- Ahilan Kadirgamar: “Defeat of Divisive Politics,” The Hindu, 19 August 2015, http://www.thehindu.com/opinion/op-ed/sri-lanka-parliamentary-election-results-defeat-of-divisive-politics/article7554530.ece
- Shenali Waduge: “Rejected MPs should have no place in the National List … and the MPs who did Best,” 20 August 2015, https://thuppahis.com/
- MA Sumanthiran: “This victory is a victory for soft power. This victory is a victory for our future”The Tamil National Alliance has achieved a resounding victory at the 2015 General Election, successfully overcoming the challenges and fierce opposition it faced.
For the second time this year, the Tamil People have shown a clear intention to strengthen the hand of the Tamil National Alliance. They have done so keeping intact the goal of their long term political struggle, and with hope that their lives will be restored. Our People’s clear recognition of the crucial nature of this election, and their overwhelming response in casting their vote and thus ensuring the victory of the Tamil National Alliance, once again reflects to the world the great political wisdom of the Tamil People. Let me take this opportunity to first humbly express my heartfelt thanks to all those who voted for us.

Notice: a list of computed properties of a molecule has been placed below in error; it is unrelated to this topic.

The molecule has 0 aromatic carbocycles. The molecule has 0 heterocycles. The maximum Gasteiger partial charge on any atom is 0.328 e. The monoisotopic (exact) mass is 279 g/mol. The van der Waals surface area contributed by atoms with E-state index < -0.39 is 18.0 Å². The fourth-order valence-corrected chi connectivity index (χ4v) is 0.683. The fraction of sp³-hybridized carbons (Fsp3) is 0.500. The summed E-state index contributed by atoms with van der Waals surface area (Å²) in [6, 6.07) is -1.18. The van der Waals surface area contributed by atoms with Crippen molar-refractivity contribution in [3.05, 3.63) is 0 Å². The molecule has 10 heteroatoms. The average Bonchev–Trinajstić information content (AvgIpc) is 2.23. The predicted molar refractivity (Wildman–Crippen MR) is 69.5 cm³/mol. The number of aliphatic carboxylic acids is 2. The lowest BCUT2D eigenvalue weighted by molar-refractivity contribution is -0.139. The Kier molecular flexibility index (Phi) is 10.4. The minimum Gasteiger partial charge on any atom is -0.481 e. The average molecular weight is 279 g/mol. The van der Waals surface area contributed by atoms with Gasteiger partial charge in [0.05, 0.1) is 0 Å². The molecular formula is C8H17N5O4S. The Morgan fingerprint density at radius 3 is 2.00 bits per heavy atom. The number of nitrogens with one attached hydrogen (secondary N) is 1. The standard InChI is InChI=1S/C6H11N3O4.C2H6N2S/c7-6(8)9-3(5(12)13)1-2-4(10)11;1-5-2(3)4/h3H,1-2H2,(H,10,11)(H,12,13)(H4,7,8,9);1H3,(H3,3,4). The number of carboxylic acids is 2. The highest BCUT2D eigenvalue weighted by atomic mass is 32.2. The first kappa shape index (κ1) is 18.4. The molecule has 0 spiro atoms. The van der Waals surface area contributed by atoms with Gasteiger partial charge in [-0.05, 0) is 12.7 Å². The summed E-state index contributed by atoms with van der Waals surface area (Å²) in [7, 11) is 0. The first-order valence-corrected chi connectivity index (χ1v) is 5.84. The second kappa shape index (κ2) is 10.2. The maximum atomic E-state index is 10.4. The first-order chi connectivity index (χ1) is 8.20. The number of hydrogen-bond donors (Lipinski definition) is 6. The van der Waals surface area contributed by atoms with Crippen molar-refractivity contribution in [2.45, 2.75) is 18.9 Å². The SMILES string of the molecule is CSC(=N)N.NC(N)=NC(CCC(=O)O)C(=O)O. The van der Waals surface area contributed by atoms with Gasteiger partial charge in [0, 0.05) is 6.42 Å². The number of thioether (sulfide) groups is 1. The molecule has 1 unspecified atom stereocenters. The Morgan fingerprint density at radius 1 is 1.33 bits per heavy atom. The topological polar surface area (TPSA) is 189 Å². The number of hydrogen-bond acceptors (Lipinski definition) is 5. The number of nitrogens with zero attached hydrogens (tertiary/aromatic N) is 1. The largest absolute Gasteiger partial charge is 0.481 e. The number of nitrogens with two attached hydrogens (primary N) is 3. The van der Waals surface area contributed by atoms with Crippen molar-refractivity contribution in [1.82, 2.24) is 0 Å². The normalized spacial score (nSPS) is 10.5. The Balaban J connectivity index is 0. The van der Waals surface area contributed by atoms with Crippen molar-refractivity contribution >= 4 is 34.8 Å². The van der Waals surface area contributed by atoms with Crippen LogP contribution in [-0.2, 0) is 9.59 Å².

Let me also express my heartfelt thanks to all the people of my native Jaffna who placed their trust in me and cast the 58,043 preferential votes I received from the Jaffna electoral division. This victory is just the beginning for us.
My humble and affectionate thanks to all the Provincial Council Members and Local Council Members of the Ilankai Thamil Arasu Kadchi who stood by me and gave of their time and energy, working tirelessly for my victory, expecting nothing in return. I will need your continued help and cooperation in the future as well.